New guidelines allow 'possibility of receiving the sacraments' in some situations
By Elise Harris
COLOGNE, Germany (CNA)
Photo: Cardinal Gerhard Muller, prefect of the Congregation for the Doctrine of the Faith. (Paul Haring / CNS)
The German bishops have published their own guidelines on Amoris Laetitia allowing, in certain cases, for divorced-and-remarried Catholics to receive Communion.
The decision by the German bishops' conference comes on the heels of a similar announcement made by the bishops of Malta.
While the German bishops emphasized that access to the sacraments is a question of each individual case, the new guidelines do allow the “possibility of receiving the sacraments in these situations.”
Titled “The joy of Love, which is lived in Families, is also the Joy of the Church,” the guidelines issued by the permanent council of the German bishops' conference were released Feb. 1 and bear the subtitle “An invitation to a Renewed Marriage and Family Pastoral Care in Light of Amoris Laetitia.”
In the document, the German bishops said that accompanying couples in crisis, divorce, and remarriage is “a great challenge and an opportunity to bring the Church and her understanding of marriage.”
“For the question of the reception of the sacraments, the bishops do not see in Amoris Laetitia a general rule or an automatism, but rather, they are convinced that discerned solutions which do justice to the individual case are required,” they said.
In regards to Amoris Laetitia, the bishops said they would proceed “from a process of discernment, accompanied by a pastoral worker.”
The bishops acknowledge that marriage is indissoluble, but at the same time argue that specific attention should be given to persons' individual situations and that judgements “which do not take into account the complexity of the various situations” should be avoided.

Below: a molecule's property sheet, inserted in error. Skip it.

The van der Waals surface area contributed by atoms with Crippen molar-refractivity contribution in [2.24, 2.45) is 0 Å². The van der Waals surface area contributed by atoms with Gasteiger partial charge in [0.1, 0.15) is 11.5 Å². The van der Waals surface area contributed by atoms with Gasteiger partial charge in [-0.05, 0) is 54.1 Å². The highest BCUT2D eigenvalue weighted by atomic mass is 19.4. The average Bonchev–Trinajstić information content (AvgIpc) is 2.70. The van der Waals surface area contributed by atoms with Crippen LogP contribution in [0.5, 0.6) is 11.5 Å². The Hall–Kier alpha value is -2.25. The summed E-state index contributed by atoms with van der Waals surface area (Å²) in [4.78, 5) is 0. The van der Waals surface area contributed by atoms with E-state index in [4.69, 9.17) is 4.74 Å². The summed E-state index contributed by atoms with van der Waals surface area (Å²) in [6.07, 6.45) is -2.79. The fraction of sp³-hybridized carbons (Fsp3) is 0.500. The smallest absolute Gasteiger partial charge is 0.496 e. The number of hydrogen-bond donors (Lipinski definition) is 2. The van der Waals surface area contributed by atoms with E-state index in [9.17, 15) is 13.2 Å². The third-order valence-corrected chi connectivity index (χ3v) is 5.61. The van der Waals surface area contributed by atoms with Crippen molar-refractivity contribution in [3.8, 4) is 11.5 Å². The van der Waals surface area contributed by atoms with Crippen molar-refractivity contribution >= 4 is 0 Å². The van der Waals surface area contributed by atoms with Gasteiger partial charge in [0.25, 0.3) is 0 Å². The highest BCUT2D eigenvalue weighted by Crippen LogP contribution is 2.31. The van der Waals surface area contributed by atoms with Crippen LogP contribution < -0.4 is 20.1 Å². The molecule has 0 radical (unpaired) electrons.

The German bishops' conference commented: “At the end of such a spiritual process, which is always concerned with integration, not in every case will there be a reception of the sacraments of penance and the Eucharist.”
At the conclusion of the document the bishops encouraged those who want to pursue marriage and family life in the Church “to personally acquaint themselves with the groundbreaking text that is Amoris Laetitia.”
Despite the factions of bishops who seem to be opening the door to a path to admitting divorced-and-remarried Catholics to Communion, many are still resistant to the idea, including some heavy-hitters who are themselves German, including Pope Emeritus Benedict XVI.
Cardinal Walter Brandmüller, president emeritus of the Pontifical Committee for Historical Sciences, was one of four signatories of a letter containing five “dubia” submitted to the Pope in September asking him to clarify ambiguous parts of Amoris Laetitia, and which was later published.
Cardinal Gerhard Müller, prefect of the Congregation for the Doctrine of the Faith, said in an interview with Italian monthly Il Timone published the same day the German bishops’ guidelines were released, that “it is not right that so many bishops are interpreting Amoris Laetitia according to their way of understanding the Pope’s teaching.”
“This does not keep to the line of Catholic doctrine,” he said, stressing that Amoris Laetitia “must clearly be interpreted in the light of the whole doctrine of the Church.”